It is an instinct to protect our kids. If you are a parent, you have had those moments where you watch another child mistreating yours on the playground and you want to step in and take charge. You have most likely had at least one “here-comes-a-car-and-my-kid-is-chasing-a-ball-into-the-street” episode where you scream loudly and run to grab the child’s arm. You have probably also had the moments when an all-too-revealing television commercial comes on and you say, “Hey, kids, look over here!” as you try anything to divert their attention from what could pollute their minds.
Those instincts are good. Mostly.
But sometimes our desire to “protect” our children can actually prohibit their growth if we miss teachable moments.
The death of Chai has been one of those moments for my kids. My instinct says, “Let’s not talk about it much. Kids don’t need to think about death, it will just scare them or worry them.” I have fought that instinct and talked a lot about death with my kids over the last week and a half. I think I have learned as much as I have taught.
Of course, when we talk about death, as followers of Christ, we talk about resurrection. For the Christian, talking about death without resurrection is a bit like describing your home to someone and all you mention is how difficult it was to build. “Yeah, but what’s your house like?” they would rightly reply. Death is not the full picture. Resurrection and new life complete it.
This has meant a lot of interesting, humorous, and sometimes Daddy-stumping questions. Here are a few:
Micah- “When Chai died in your arms, how did the doctor get him up to heaven? Did he just walk him over to a chute that sucked him up to Jesus?”
Isaac- “What Chai doin’ with Jesus now?”
Isaac- “Where God’s house?” Me- “God doesn’t really have a house like we do.” Ike- “Where he go night-night then?”
Micah- “Is Chai going to be a baby when Heaven comes down? Will I get to feed him?”
Isaac- “How God make Heaven come down?” Micah- (matter-of-factly) “Ike, he just says ‘Heaven, come down’ and it will come down. He just has to say it.”
Micah- “Dad, if you go to Heaven before I do, will you find Chai so you can show me who he is when I get there?”
Isaac- “When Chai comes out of his grave, I want to sit on top of it.” Me- “Why?” Isaac- I want to ride him up to heaven!”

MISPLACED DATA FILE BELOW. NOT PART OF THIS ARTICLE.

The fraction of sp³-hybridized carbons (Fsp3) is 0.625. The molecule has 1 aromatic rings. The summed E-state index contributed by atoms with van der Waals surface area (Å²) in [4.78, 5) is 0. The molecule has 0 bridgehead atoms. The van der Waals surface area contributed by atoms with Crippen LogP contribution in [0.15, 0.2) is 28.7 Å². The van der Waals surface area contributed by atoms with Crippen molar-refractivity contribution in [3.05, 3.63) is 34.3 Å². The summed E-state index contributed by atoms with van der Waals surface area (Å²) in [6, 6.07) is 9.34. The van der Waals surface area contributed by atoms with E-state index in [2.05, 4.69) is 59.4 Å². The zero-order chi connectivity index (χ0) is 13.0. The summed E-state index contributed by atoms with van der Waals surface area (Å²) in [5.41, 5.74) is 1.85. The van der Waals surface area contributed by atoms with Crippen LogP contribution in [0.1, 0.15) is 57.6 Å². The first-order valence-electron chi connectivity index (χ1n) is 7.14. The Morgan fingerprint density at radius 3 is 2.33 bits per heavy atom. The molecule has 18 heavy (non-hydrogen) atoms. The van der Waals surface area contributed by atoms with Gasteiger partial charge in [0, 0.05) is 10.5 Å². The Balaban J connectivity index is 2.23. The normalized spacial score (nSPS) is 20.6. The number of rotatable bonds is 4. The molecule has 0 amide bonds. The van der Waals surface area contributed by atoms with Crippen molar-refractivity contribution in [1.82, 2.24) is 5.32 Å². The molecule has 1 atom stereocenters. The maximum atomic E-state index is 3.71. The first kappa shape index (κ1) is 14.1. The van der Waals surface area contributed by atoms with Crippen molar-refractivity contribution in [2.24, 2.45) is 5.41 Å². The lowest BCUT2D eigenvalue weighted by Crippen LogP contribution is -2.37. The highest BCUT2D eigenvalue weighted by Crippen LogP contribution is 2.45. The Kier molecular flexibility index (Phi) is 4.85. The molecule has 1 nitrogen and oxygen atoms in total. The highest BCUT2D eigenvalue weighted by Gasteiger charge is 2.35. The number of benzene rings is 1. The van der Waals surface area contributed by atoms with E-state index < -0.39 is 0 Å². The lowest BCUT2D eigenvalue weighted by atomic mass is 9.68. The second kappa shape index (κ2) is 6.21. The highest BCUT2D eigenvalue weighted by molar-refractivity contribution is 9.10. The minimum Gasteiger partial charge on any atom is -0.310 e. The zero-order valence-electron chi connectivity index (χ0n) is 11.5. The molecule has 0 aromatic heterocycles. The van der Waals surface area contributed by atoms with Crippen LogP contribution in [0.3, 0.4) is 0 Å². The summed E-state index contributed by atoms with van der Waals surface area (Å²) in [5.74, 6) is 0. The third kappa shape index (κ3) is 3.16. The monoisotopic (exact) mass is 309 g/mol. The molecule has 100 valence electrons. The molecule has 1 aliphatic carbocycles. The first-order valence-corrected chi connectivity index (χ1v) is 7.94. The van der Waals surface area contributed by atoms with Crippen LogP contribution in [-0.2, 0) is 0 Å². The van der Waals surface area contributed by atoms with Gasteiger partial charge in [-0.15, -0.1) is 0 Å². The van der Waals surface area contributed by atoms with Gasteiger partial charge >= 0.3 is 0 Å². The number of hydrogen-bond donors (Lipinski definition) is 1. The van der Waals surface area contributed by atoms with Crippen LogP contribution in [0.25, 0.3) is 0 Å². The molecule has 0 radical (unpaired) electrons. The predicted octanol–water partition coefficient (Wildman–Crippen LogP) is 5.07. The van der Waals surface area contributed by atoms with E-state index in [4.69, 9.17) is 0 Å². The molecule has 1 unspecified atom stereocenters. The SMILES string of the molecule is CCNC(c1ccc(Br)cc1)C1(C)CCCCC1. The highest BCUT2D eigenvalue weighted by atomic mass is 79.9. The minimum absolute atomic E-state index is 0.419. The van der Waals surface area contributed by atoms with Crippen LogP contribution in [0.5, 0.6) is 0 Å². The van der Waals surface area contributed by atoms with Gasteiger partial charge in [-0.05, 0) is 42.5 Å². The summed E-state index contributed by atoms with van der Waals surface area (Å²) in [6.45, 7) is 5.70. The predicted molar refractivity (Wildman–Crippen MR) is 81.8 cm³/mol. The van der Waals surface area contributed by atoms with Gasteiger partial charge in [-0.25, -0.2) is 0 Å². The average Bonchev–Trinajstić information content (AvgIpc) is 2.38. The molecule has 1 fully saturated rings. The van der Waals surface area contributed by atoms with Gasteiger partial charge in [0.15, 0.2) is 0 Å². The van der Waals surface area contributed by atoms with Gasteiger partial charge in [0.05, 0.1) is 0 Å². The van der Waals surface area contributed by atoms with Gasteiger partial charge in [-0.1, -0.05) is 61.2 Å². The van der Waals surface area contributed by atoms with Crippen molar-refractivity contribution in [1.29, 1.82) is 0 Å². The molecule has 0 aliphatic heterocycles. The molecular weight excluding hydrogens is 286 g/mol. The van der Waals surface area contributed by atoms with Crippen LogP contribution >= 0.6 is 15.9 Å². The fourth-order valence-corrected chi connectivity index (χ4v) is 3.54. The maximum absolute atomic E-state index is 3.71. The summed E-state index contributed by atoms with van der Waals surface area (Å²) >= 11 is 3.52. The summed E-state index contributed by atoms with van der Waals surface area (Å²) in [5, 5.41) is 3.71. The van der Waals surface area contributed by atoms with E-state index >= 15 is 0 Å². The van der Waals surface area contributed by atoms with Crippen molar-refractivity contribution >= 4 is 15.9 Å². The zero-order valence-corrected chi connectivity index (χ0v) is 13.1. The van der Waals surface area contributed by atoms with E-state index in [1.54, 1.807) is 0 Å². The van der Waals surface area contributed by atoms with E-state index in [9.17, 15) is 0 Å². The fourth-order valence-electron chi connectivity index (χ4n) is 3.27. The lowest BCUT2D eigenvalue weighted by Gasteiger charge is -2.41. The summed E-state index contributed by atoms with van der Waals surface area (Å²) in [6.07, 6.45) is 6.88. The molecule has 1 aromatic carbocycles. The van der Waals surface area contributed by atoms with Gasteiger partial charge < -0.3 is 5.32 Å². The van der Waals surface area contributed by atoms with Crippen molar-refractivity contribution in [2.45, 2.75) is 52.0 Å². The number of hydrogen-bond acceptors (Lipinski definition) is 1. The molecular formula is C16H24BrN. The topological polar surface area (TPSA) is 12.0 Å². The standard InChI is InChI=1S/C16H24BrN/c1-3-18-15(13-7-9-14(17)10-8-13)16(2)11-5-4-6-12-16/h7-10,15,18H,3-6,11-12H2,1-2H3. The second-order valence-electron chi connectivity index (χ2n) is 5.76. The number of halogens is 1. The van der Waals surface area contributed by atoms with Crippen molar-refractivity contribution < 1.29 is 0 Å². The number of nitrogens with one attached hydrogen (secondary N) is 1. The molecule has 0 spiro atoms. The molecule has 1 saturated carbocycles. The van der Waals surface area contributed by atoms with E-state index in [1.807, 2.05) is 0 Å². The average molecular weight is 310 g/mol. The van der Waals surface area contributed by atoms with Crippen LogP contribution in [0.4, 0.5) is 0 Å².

In all of our conversation about death, my kids have not yet once told me of a fear of death. Why? Because we don’t speak of death as final. We don’t act as if we are afraid of death, because Jesus defeated permanent death on the cross. When we think about the resurrection, that God in Christ takes our spirit to be with him at the moment of death and will then raise our physical bodies and make them perfect upon his return, there is nothing to fear. We begin to take the mindset of the apostle Paul in Philippians 1:21-23 where he says, “To live is Christ, and to die is gain…My desire is to depart and be with Christ,”. We begin to pray as John does in Revelation 22:20. After having the beauty of the new heaven and new earth coming down, John can’t help but long for the return of Christ. This is how my kids are praying now! Come, Lord Jesus. Bring Heaven down. The echo of the Abba Cry from Romans 8 that asks God to restore and renew creation is heard from my children at the kitchen table and by their bedsides in prayer.
My kids have reminded me in this time to look forward to the resurrection. They have reminded me that if what I teach them is true, then why shouldn’t we be at least a little excited for Chai in that he is with Jesus. Why shouldn’t we be praying daily for the return of Christ?
My family now thinks about, talks about, and prays for the return of Christ on a daily basis. Just another way Chai has helped make us more ‘Alive’. Thank God I didn't "protect" them from the truth.